According to the Namibian tourist board, one of the most common questions they get asked is “Is it safe to drive there?”. So here’s the good news: yes, it is. Namibia may share a land border with South Africa, but it thankfully doesn’t have anything like as high a crime rate, and short of taking the sort of sensible, basic precautions you’d take anywhere, drivers in the country have little to fear.
Road conditions, the country’s sheer size and the abundance of wildlife all pose particular challenges to those used to UK roads, of course. But safety is one thing you needn’t worry about unnecessarily. Language is another because all street signs are in English.
To drive in Namibia you’ll need to be at least 18 years old and in possession of a full driving licence. If your licence isn’t printed in English, then you’ll also need an International Driving Permit. As ever, you should make sure you keep your licence(s), passport and insurance documents with you at all times when driving. If you’re looking to hire a car, then you’ll find most companies will only rent to those over 23 or even 25, though some may rent to younger drivers if they pay a surcharge.
Speed Limits and Seatbelts
Namibians drive on the left. Speed limits correspond with what you’ll find in other countries, being generally around 60km/h (37mph approx) in built-up areas, 80km/h (50mph approx) on gravel roads and 120km/h (75mph approx) on major tarred roads – there are no motorways in Namibia.
Drivers and passengers are required to wear a seatbelt, but there are no official rules regarding child safety or booster seats – though these are always a good idea anyway. If you hire a car, they will generally have such safety devices available for your use.
Mobile Phones and Drink-driving
Using a mobile phone while driving is prohibited by law. Drink-driving is also very much frowned upon, with an acceptable blood alcohol limit of just 0.037%, lower than the international standard of 0.05% and far lower than the UK’s 0.08%. So sticking to soft drinks if you’re planning to get behind the wheel is strongly advised.
If you do manage to fall foul of the law in any way, the UK Foreign Office provides a list of English-speaking lawyers in Namibia, which you can find here.
Safety and Security
As stated above, crime is not rife in Namibia but incidents can occur. With that in mind, be sure to take sensible precautions such as locking your car doors, not leaving valuables in your vehicle and avoiding parking on dimly-lit back streets. Picking up hitchhikers is not encouraged as carjackings, though rare, have been known.
Tourist muggings can be a problem, however, particularly in Windhoek and in township areas, so keep your wits about you when on foot and avoid wandering around alone at night. If you need a taxi, get your hotel or restaurant to book one for you – don’t just flag one down in the street, as rogue operators are quite common.
Outside of the capital Windhoek and other big towns, many of Namibia’s roads are untarred and made instead of gravel. This means there is a greatly increased risk of getting a puncture, so you should make sure you always have TWO spare tires with you, just in case. Gravel roads also tend to deteriorate in wet conditions and can be treacherous, so always remember that the 80km/h speed limit is a maximum – not obligatory!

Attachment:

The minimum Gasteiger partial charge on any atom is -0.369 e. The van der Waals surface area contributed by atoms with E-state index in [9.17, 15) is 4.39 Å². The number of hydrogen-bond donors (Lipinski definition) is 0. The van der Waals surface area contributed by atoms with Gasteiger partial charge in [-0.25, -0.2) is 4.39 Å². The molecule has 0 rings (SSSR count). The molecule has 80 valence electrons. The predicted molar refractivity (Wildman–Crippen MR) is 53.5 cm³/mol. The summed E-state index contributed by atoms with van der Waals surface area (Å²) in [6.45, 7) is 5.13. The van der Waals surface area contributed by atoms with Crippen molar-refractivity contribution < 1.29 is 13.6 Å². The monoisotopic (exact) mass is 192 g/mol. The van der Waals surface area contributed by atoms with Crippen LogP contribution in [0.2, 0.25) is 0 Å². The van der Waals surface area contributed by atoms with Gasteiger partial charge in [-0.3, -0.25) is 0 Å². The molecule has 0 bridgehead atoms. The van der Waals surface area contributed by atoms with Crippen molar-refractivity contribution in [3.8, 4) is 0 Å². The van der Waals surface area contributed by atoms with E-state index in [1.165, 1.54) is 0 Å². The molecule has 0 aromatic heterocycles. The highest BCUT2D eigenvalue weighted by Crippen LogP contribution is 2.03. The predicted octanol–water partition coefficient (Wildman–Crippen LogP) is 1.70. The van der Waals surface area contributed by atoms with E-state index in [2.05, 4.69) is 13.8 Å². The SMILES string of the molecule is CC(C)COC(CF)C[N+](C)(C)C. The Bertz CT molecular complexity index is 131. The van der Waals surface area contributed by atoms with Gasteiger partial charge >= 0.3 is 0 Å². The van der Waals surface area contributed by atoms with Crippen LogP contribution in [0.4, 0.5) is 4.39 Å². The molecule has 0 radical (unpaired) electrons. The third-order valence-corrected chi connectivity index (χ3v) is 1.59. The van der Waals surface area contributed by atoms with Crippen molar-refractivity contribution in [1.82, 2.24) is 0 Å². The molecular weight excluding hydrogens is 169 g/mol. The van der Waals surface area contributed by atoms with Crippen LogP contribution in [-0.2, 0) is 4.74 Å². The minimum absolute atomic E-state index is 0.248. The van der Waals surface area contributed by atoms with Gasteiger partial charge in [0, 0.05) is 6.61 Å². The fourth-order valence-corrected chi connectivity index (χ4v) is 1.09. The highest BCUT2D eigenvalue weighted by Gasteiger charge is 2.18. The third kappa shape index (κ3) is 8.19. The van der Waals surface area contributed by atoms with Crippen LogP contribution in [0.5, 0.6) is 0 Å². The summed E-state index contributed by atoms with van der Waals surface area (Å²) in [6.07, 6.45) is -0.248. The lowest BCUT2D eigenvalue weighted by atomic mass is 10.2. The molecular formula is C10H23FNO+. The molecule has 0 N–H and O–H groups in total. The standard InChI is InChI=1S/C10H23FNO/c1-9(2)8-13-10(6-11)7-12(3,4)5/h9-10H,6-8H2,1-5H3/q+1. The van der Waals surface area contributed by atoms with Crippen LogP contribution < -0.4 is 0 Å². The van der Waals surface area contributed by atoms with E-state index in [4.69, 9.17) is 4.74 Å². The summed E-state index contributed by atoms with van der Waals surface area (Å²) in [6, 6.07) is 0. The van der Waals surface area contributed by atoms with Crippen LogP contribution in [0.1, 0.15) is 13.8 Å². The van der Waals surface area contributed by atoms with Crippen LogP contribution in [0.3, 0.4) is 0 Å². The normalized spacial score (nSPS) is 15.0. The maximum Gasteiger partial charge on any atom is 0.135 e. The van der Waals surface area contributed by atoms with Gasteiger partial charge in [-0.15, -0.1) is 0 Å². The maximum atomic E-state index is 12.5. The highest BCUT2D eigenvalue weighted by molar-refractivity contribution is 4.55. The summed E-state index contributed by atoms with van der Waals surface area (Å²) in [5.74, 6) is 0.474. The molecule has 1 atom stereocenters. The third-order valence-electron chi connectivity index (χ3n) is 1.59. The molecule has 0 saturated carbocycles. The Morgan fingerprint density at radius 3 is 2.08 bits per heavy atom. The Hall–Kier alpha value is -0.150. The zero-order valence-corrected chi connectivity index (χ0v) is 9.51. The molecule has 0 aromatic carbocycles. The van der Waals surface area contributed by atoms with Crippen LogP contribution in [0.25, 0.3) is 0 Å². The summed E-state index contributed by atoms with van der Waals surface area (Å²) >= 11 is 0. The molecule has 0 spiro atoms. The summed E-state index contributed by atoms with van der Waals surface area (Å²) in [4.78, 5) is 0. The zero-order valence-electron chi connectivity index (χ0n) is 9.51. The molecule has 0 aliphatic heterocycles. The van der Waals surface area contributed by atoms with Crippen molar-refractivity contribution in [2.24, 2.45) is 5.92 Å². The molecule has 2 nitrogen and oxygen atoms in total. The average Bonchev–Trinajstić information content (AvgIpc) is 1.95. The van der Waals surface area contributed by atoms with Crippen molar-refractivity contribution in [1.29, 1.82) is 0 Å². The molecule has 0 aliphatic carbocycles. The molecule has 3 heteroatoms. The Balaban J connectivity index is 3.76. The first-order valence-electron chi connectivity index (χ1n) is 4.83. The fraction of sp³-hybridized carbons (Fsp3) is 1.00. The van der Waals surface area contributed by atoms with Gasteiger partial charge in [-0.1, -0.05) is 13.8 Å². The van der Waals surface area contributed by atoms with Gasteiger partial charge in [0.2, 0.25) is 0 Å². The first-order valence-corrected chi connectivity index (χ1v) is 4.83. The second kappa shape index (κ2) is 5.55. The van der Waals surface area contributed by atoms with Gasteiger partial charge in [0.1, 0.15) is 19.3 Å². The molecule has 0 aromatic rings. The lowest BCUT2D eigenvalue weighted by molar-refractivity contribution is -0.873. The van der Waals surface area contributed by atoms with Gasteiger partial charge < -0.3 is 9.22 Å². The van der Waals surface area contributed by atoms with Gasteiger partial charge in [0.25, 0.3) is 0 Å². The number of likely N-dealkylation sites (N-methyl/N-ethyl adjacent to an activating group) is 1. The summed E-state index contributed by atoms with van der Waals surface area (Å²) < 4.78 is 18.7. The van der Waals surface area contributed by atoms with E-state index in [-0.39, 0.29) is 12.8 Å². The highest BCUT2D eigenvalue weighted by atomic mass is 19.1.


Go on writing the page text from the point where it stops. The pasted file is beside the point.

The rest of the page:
For this reason, many tourists and residents in Namibia tend to opt for a 4×4 vehicle. This will certainly enable you to travel places you might not be able to in a two-wheel-drive vehicle because Namibia has many unmade roads, but if you’re only visiting major towns and/or tourist hotspots, then a 4×4 is not strictly necessary.
Given the country’s size, journeys can be quite long (both geographically and, due to the roads, time-wise) compared to driving in Europe. As such you should take the usual precautions of having warm clothes, a blanket and some food/drink in the car, taking regular breaks to prevent fatigue and researching the whereabouts of petrol stations before you set off on your journey. Bear in mind that you’ll need cash for the latter.
Speaking of which, Namibian petrol stations are not self-service, so sit back and enjoy the luxury of having someone else fill up your tank and check your oil, water and tyres for once – but be ready with a tip once they’ve done so. Around N$5-N$10 is the usual rate for this.
Mind the Wildlife
Namibian drivers are known in Africa for their courtesy, and for largely obeying speed limits. As a result, one of the primary causes of accidents in the country is the local wildlife, which can stray onto the road unexpectedly at any time. For this reason, driving after dusk has set in is generally not recommended, particularly in rural areas. Bear in mind, too, that local workers will often be walking along the side of the road, and with no street lighting it’s hard to spot them – so if you do venture out at night, keep your headlights on full beam.
Overall, driving in Namibia will be quite a different experience from driving in Europe, certainly. But it needn’t be a daunting or scary prospect – and the country has so much to offer in terms of wildlife and scenery, it would be a great shame to miss it while you’re there!
If you are shipping your car to Namibia, please contact us here at Autoshippers for a car shipping quote and details of our services.